Providers can't plan for a drug shortage if they don't know about it. Once they do know about it, they won't know how severe the shortage is unless they know something about why it's happening and how long it will drag on. Lack of early notification prompts reactions based on surprise, uncertainty and worst-case scenarios.
For a variety of reasons — bureaucratic, competitive and more — alerts that drugs are sliding into shortage for a particular reason do not happen early or often enough to prevent such reactions. But over the past few years, the Food and Drug Administration and leadership in the private-sector supply chain have redoubled efforts to develop an early-warning system to identify alternatives quicker and shorten the duration of supply interruptions using a range of remedies.
In the long term, however, this does little to address a more fundamental undercapacity in the drug industry that leaves it poorly positioned to step up production when a manufacturer has to shut down a line or decides to stop making a product. Fed up with this ongoing capacity problem, health care leaders have started putting their heads together to think of ways to improve incentives to make needed drugs.
For the time being, new laws and rules are aimed at better management of drug shortages as they unfold. "Allowing some advance notice gives the FDA an opportunity to resolve whatever problems are holding it up," says Roslyn Schulman, policy director for the American Hospital Association. Full and early reporting by manufacturers allows the FDA to expedite quality inspections that may be contributing to a product shortage, ask other firms to increase production, and pounce on new applications by companies that want to make that drug.
Enactment of the federal Prescription Drug User Fee Act in July gave the FDA additional authority to require early notification of shortages, and it authorized the levy of extra fees on the pharmaceutical industry to finance FDA activity related to generic drug shortages.
The FDA previously had the right to impose early-reporting requirements for shortages of drugs considered life-sustaining or life-supporting, but the act now expands the authority to a much wider range of drugs and lays out a process to report supply interruptions. The benefits of early notice were amply demonstrated after President Barack Obama issued an executive order in October 2011 requesting but not requiring that manufacturers be diligent in giving such notice. The FDA reported that it had prevented 128 shortages in the first six months following that order, fueled by a sixfold increase in early notifications.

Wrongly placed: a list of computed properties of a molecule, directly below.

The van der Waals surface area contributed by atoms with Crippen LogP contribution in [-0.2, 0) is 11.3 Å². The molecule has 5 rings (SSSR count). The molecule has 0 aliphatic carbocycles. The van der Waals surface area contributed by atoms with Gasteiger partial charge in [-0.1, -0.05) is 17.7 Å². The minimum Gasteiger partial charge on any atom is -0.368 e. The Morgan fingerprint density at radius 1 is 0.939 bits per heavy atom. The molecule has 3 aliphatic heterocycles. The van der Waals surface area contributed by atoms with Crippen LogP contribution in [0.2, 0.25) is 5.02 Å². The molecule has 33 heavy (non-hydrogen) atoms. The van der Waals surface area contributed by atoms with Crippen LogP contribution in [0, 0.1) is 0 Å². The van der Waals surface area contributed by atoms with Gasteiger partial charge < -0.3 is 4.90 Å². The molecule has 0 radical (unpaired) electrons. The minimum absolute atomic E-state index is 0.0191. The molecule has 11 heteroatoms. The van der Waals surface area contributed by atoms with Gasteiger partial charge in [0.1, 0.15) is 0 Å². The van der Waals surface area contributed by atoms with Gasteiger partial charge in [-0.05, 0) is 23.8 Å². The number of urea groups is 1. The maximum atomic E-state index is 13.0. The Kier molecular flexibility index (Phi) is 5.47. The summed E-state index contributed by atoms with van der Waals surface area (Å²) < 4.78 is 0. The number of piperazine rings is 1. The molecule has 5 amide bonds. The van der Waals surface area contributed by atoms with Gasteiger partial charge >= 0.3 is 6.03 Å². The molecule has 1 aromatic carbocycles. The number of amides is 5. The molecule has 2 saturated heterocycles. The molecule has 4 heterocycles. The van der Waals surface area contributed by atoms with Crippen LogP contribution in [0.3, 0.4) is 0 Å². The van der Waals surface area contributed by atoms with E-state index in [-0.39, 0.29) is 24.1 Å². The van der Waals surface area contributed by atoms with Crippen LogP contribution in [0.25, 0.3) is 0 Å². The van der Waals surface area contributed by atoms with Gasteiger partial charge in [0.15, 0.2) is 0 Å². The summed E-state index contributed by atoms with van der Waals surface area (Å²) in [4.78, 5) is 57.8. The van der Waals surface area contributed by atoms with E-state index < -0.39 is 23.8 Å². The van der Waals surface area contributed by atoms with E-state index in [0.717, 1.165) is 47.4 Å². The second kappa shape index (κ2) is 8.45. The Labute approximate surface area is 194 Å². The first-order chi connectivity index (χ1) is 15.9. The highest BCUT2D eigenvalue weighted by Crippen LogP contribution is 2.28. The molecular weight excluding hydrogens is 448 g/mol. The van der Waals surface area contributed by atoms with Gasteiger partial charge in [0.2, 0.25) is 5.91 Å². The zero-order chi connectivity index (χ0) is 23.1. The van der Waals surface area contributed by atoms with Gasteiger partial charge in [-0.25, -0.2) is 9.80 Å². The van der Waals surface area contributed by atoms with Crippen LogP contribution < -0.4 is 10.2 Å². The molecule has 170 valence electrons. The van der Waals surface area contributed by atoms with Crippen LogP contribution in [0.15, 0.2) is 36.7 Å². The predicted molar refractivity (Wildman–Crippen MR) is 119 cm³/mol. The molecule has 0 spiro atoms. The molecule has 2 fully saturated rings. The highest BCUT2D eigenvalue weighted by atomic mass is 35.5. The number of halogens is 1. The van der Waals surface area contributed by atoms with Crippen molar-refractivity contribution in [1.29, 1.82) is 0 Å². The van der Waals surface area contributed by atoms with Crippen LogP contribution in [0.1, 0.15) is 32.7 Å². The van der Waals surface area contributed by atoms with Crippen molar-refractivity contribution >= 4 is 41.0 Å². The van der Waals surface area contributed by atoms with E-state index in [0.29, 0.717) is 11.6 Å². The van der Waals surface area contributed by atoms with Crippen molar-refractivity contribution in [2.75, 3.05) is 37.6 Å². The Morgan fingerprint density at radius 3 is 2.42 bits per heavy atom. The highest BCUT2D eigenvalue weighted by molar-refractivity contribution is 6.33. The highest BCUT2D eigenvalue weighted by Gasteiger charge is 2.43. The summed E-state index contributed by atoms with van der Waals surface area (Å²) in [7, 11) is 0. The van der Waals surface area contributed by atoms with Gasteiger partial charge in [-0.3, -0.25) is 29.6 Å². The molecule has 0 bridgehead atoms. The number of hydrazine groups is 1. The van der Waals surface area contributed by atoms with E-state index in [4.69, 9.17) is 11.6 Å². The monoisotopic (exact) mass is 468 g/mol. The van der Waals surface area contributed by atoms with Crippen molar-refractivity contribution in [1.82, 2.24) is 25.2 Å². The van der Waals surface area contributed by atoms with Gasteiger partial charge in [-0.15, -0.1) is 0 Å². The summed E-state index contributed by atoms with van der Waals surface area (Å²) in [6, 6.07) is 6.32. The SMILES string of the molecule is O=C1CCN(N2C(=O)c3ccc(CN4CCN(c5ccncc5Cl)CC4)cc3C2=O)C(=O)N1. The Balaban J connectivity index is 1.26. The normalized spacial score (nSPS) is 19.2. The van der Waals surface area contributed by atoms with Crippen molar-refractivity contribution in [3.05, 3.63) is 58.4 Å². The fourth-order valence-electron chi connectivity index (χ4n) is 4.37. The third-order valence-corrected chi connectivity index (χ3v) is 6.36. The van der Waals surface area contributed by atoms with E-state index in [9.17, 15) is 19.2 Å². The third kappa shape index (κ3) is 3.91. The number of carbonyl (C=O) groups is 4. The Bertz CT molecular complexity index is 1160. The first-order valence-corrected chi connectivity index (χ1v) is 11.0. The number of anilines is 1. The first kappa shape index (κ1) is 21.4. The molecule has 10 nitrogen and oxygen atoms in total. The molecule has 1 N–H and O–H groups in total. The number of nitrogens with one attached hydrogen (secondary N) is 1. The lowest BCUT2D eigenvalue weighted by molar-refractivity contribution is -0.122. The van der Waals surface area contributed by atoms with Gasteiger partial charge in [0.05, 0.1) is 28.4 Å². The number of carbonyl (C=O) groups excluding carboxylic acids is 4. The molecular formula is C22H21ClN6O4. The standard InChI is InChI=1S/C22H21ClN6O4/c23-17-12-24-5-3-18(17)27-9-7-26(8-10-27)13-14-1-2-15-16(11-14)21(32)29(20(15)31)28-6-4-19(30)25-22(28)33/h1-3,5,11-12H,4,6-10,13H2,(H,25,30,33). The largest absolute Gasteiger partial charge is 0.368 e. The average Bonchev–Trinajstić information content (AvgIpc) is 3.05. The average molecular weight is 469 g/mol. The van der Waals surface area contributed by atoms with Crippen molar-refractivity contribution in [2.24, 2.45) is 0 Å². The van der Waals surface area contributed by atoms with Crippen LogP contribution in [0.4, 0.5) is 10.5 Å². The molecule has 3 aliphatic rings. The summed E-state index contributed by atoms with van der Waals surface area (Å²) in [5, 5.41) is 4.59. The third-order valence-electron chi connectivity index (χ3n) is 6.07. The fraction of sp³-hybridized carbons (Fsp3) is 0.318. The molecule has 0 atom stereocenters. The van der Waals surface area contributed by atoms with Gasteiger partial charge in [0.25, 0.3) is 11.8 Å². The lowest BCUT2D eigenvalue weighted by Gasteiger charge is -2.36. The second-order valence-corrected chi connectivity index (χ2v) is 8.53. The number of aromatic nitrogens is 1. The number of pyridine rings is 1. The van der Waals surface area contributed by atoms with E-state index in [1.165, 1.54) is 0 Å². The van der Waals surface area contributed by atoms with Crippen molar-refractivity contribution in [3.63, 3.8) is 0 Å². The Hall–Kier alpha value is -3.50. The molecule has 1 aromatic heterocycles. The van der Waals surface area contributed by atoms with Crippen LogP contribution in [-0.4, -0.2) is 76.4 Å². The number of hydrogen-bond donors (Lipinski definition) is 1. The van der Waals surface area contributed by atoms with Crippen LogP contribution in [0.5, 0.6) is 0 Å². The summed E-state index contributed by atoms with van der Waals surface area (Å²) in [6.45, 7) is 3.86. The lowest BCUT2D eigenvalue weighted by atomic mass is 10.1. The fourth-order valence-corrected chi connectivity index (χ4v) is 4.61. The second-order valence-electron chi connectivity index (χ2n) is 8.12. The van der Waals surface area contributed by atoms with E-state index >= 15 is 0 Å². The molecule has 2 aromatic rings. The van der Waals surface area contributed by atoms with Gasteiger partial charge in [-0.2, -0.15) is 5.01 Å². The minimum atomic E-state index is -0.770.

Besides giving the government a heads-up to take action, "The early notification is really a communication piece in the sense that we want to get the best information out there so people can make strong decisions and not just get caught up in the fear and emotions of [a shortage]," says Joseph Hill, legislative affairs director for the American Society of Health-System Pharmacists.
More information on what's holding up the supply can put the severity and extent of a shortage into perspective, Hill says. Problems with contaminated ingredients at a plant, for example, are serious quality issues to resolve, but information about when the problem likely will be resolved, and the response of manufacturers to increase supply once they know about the market need, can give buyers a better sense of the cause and duration, experts say.
Among other reactions, the inclination to hoard supplies is natural but something to resist, says Michael Alkire, chief operating officer of health care alliance Premier. During previous shortages, "I do know that folks were adding inventory, which actually hurts — it almost creates a run on the market, and ... that continues to exacerbate the issue," he says.